Visions of food system we aspire to see in the year 2050

Last October, The Rockefeller Foundation, in partnership with SecondMuse and OpenIDEO, launched the Food System Vision Prize to invite organizations, communities, companies, universities, and governments to develop a Vision of their food system they aspire to see in the year 2050. The idea was inspired by an exercise our team did while I was at the Omidyar Network. We reviewed books and movies set in the future and categorized them into two groups: optimistic or pessimistic. You can probably predict the results – 98% were pessimistic. We are very good at (and dedicate many resources and talent to) describing the world we don’t want, but we often struggle to imagine the world we do want. This year, as we face the tragedy and upheaval of Covid-19 and surging hunger around the globe, bright visions of the future feel even harder to conjure.
We launched the Food System Vision Prize to inspire creative, holistic, and positive ideas for the future because if you can’t imagine it, you can’t create it. We couldn’t have known when we launched the Prize just how hungry we would be for hope.
Today, it’s our honour to announce the Top 10 Finalists. These Visions were chosen from more than 1300 submissions for their potential to inspire the real, positive and bold transformation of a specific food system that is actionable, concrete, and believed to be attainable by 2050.
The Top 10 Finalists for the Food System Vision Prize are:
7Gen Food System: Led by the Sicangu Lakota people, this Vision for the Rosebud Indian Reservation of South Dakota, USA, outlines a regenerative agricultural system that creates economic opportunities for tribal members; increases the accessibility of locally produced, nutrient-dense foods; and re-establishes the Lakota as primary stewards of the lands [Lead Organization: Sicangu Community Development Corporation].
• Arakunomics: Focusing on the regions of Araku, Wardha, and New Delhi, India, this Vision empowers tribal communities and seeks to ensure environmental sustainability, fair profits for farmers, and food and nutrition security for all [Lead Organization: Naandi Foundation].
• Eat Right: This Vision from New Delhi, India looks to create a national movement towards healthier diets through a systems-based approach of reducing food waste; improving hygiene and sanitation across the value chain, and increasing access to and affordability of healthy foods [Lead Organization: Food Safety and Standards Authority of India, Ministry of Health and Family Welfare, Government of India].
• Food Innovation Nervecenter: This Vision from Lagos, Nigeria, identifies six key food challenges for the region, from food waste to ageing farmers, and outlines a multi-faceted plan to build a more regenerative and nourishing food system [Lead Organization: Darkpore Media Africa LTD].
• From Mama’s Kitchen to Metropolitan Beijing: This Vision from Beijing, China, imagines a plant-based dietary transformation for the world’s most populous nation, contributing to reductions in greenhouse gas emissions and pollution [Lead Organizations: Good Food Fund of the China Biodiversity Conservation & Green Development Foundation].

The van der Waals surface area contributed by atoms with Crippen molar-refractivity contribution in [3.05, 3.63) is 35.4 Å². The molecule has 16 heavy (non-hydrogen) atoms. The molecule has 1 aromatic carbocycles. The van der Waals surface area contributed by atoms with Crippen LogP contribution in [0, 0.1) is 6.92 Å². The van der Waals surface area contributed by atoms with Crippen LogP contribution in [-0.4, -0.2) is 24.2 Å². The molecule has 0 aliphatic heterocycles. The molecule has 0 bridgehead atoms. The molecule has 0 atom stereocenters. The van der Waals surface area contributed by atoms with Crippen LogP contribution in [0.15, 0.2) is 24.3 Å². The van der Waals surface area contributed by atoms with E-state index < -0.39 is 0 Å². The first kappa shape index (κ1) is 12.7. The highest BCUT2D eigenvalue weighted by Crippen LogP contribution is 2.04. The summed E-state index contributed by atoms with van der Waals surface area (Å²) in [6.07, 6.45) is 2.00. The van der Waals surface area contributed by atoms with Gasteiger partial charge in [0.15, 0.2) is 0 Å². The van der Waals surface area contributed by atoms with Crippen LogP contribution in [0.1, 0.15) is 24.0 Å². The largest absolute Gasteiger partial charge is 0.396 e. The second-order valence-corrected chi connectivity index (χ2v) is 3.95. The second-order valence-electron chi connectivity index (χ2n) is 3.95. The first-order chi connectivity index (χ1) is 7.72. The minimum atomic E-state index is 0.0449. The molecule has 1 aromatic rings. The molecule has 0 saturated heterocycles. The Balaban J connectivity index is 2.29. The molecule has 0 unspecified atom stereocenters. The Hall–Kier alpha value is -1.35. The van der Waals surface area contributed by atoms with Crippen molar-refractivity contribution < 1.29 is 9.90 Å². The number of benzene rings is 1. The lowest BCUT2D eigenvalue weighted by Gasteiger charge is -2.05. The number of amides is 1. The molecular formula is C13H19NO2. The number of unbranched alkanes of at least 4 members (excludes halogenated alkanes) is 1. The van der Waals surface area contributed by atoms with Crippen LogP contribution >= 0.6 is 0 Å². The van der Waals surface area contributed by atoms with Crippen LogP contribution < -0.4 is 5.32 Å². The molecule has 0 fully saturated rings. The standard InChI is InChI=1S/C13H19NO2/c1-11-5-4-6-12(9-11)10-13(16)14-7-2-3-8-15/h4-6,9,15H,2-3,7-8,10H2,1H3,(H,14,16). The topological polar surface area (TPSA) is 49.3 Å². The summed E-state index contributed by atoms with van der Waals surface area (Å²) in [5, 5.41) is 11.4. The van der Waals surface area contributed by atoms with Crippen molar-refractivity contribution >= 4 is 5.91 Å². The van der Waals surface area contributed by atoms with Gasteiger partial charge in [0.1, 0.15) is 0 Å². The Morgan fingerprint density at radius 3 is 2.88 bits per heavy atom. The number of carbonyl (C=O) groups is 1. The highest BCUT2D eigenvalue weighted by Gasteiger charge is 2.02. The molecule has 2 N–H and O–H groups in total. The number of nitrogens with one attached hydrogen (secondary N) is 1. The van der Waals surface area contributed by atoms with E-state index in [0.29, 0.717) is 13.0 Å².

• Kwayeskastasowin Wahkohtowin: Led by local First Nations communities, this Vision from Manitoba, Canada, aims to create a just and sustainable agrifood system while addressing the process of decolonization and reconciliation between Indigenous and settler populations [Lead Organization: Natural Systems Agriculture Laboratory, University of Manitoba].
• Lima 2035: This Vision for Lima, Peru, imagines a regenerative and nourishing food oasis by 2035, with the aim of securing climate-resilient running water for all in Lima’s fragile desert environment [Lead Organization: International Potato Center].
• Re-rooting the Dutch Food System – From More to Better: This Vision from the Netherlands outlines a transformed, circular Dutch food system that safeguards natural resources, promotes a healthier and more sustainable plant-based diet, and recycles unavoidable losses and wastes [Lead Organization: Wageningen University & Research].
• Restoring Nairobi to “A Place of Cool Waters”: This Vision for Nairobi, Kenya, aims to develop a more equitable, just and sustainable urban space, where access to nutritious food is a reality for everyone [Lead Organization: African Population and Health Research Center].
• Stone Barns Center: This Vision from the Hudson Valley in New York, U.S., seeks to bring about a new food culture—rooted in the ecological, nutritional and communal potential of organic agriculture—through groundbreaking culinary experimentation [Lead Organization: Stone Barns Center for Food and Agriculture].
Together, they remind us that the nourishing and regenerative food future we so urgently need is ours to create, and that out of crisis comes the opportunity for transformation. I invite you to learn more about each Vision, how the Finalists were selected, and what comes next.
I hope these Visions inspire you to feel hopeful, as they have inspired me, and that you will join us in supporting the Finalists as they move their ideas to action.
Roy Steiner, Senior Vice President for the Food Initiative, The Rockefeller Foundation